Kafui Dey has the uncanny knack for making a success of anything he does and that has earned him an acclaim. For an introduction, Kafui is a broadcaster, a Master of Ceremony (MC), an author and lecturer at the Ghana Institute of Journalism (GIJ) and truth is, he has acquitted himself very well in all his endeavours.
Mr Dey rose to fame in 2009 when he started hosting ‘Who wants to be rich’, which was a Ghanaian show based on the original British format of ‘Who wants to be a millionaire’.
He was also host of GHOne’s morning show, GhToday and was recently announced as the host of GTV’s breakfast show. He published his first book ‘How to MC’ any event in 2013 and has gone on to publish several others.
Taking his turn on the ‘engine room series’ on Springboard, Your Virtual University, Mr Dey shared his broadcasting journey, how he got into the profession and his hero in the field.
He said what he did best was morning TV and interviewing people.
Mr Dey noted that, growing up, he never envisioned himself as a TV broadcaster.
“All I know is that from as young as I can remember, we were surrounded by books and music. We had encyclopaedia which we could just pick up and start reading. We had these exercises my dad used to make us do and we were supposed to deliver 10 words a day to our dad.
“You should have your exercise book with your 10 words, the phonetic transcription of the word, the meaning of the word and then you put it in a sentence and this was without fail
He said these exercises helped him and his other siblings to learn as many words as possible at a very young age.
He pointed out that this was a tradition he had also transferred to his kids but in a different way.
Working as a salesperson
The renowned broadcaster noted that for 17 years, he worked as a salesperson after graduating from the University of Ghana.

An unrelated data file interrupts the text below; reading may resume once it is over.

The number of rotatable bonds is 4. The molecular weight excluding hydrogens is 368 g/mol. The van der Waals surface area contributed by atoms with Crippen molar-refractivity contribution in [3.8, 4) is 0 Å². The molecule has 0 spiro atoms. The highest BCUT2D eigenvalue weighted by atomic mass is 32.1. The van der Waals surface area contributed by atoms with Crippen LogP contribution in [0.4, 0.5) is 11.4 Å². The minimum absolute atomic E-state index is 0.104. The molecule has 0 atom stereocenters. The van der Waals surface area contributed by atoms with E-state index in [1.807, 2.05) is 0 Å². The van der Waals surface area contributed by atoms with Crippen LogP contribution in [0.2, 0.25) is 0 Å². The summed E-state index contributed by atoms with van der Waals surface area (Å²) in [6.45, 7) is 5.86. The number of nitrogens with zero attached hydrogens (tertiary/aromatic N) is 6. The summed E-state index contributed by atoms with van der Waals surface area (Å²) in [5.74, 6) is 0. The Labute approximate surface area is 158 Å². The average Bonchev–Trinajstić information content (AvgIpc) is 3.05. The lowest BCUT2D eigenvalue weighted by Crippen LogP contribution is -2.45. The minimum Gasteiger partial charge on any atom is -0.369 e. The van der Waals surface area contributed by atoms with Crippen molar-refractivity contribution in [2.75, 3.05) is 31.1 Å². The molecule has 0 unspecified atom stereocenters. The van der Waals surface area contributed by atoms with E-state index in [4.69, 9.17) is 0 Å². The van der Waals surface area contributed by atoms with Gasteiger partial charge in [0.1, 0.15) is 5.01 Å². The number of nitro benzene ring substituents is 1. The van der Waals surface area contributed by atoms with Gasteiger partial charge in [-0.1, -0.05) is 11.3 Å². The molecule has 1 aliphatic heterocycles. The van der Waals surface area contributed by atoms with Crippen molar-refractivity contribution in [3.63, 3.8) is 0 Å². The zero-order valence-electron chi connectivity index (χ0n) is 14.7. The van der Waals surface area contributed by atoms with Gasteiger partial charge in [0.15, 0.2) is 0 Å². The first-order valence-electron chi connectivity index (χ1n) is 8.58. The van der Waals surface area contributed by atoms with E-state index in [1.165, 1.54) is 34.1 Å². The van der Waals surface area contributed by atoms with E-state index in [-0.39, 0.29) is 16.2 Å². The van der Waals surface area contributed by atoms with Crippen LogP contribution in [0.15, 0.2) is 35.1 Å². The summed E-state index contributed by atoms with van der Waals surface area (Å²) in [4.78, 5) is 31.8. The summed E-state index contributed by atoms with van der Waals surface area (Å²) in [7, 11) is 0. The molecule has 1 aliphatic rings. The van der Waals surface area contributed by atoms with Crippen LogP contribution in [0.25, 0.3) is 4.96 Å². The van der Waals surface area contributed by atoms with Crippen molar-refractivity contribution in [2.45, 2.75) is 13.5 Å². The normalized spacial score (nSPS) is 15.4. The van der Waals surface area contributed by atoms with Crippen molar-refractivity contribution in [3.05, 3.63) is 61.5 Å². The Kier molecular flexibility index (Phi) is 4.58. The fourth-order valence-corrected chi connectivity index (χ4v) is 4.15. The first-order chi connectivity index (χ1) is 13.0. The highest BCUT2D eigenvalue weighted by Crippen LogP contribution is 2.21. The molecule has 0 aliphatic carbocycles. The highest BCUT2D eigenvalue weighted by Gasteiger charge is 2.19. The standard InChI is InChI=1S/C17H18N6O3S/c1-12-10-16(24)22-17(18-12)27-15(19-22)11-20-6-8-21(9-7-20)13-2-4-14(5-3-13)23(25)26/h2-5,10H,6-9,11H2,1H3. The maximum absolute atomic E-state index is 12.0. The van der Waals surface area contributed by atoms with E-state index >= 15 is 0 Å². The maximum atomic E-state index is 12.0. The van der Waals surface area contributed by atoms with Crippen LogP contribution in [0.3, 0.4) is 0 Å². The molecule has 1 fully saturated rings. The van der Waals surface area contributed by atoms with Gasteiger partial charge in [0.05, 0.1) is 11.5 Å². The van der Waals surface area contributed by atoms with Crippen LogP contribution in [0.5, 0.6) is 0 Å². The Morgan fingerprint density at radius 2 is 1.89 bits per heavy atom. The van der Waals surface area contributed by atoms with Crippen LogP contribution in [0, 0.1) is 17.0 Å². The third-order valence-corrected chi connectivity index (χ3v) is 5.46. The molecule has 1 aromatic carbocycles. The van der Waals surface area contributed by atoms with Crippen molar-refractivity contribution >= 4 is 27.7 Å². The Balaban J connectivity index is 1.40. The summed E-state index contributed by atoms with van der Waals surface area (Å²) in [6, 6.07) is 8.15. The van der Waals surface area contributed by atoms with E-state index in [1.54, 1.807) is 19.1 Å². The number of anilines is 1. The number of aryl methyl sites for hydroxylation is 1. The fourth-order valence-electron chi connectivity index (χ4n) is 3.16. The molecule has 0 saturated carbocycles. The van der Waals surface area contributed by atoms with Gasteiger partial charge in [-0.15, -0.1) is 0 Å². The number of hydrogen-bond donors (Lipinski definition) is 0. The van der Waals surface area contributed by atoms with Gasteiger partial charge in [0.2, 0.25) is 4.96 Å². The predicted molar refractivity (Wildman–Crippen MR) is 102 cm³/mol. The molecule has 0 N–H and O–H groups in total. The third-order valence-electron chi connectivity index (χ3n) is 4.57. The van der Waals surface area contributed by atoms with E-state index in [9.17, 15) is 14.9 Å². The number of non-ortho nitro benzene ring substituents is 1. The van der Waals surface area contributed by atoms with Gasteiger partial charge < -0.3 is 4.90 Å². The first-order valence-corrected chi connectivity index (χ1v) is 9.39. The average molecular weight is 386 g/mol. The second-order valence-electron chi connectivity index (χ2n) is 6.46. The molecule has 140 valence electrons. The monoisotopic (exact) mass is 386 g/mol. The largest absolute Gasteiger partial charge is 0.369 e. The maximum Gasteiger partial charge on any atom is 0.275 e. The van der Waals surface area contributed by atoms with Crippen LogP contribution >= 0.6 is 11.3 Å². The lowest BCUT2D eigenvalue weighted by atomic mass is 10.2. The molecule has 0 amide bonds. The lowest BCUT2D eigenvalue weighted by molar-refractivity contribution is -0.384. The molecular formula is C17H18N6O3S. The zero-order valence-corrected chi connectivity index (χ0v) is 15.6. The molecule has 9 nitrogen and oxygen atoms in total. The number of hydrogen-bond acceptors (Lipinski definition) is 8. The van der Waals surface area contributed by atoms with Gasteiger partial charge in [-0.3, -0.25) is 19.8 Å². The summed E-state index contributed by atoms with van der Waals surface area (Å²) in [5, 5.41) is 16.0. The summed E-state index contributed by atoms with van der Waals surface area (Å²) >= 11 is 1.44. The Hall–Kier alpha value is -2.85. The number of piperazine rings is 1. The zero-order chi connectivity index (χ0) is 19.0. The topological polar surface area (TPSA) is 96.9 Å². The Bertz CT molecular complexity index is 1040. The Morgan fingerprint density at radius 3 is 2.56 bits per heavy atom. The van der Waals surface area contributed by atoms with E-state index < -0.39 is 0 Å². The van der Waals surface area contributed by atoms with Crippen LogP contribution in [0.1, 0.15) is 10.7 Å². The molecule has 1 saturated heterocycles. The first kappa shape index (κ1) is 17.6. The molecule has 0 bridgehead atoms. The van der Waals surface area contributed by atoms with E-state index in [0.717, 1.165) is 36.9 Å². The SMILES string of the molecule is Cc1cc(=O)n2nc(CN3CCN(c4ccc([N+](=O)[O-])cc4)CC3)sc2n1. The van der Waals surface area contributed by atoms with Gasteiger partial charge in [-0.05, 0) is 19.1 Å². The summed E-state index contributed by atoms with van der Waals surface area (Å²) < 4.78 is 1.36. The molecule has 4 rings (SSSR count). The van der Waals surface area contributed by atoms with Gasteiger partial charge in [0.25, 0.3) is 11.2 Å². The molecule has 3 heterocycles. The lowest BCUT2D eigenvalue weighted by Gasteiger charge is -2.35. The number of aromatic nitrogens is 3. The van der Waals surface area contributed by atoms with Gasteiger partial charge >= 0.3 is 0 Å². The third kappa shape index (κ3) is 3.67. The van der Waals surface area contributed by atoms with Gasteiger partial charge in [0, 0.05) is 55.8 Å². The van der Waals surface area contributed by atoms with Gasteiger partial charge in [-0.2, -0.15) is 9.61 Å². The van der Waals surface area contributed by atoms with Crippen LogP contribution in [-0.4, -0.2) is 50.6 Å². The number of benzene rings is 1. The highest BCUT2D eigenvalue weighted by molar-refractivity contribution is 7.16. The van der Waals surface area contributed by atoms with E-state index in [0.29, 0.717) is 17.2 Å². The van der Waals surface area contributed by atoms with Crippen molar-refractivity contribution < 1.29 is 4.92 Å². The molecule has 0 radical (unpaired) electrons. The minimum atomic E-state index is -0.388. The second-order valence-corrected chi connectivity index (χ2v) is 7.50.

“I started out by climbing roofs because I was a roofs’ salesman so you had to go up there to inspect the roofs and find out where the holes are and propose a solution. I learnt how to write a proposal and how to use the computer for the very first time in 1995 through this work.
“I also did various works in sales, from shipping, logistics and marketing in media,” he stated.
Mr Dey said the opportunity to work as a TV broadcaster came in 2009 when he saw an advert in the newspaper and they were looking for a TV presenter for a game show.
Prior to that, he said he had already auditioned for a job at TV3 which he failed.
“All I had was radio experience from the University of Ghana but I applied and prepared very well for the audition. I did lots of research on YouTube and checked out every single show I could follow. I looked at a lot of them around the world.
“In school, copying is not allowed, but in the real world, if you want to succeed, you need to copy from the best and remodel it to your own,” he explained.
He said out of the 40 people who auditioned, three of them were selected for the next round, after which, it was further scaled down to two people which included himself.
“We did a pilot and I was the one picked for the job,” he stated.
In a bid to find out what worked for him, he said he later asked the producers why they chose him for the job.
“They said while we were both equally talented and qualified, the game changer was they asked the crew of these two guys who would you like to work with and I understand I won their vote.
“I asked why and they said it was because I was interested in what they were doing. During the audition, I will I go to the camera guys and interact with them about their work, I talked to the sound guy, the make-up and that was what worked for me because people like to be talked to,” he explained.
He said he learnt that skill from his parents who did discriminate on who they associate with or talk to.
Mr Dey said his all-time hero in the broadcasting profession was the late Larry King.
“I liked his philosophy. He said he does not say I in his interviews because the interview is not about him so he will ask questions and allow the guest to just flourish and he ask very simple questions,” he stated.
On what has been one of the breaking moments in his career, he said that happened when he left his last job at GHOne.
“Two days after I left, some online stories started going round that I didn’t resign but there was some sexual harassment issues against me. I initially ignored it but the thing started building and I started getting calls all over.“I called one of my lawyer friends and wanted to act but we couldn’t find any address to the website. So I informed my wife about it but she told me she was already aware,” he narrated.
He said he had to use his social media handles to issues a press release to debunk the story and within two or three days, the website that started circulating that story shut down and didn’t come up again.
“This made me feel sad but it also gave me a lesson to teach in my journalism class and that is the power of negative journalism. I felt so disappointed because these things can easily escalate and stain your reputation,” he noted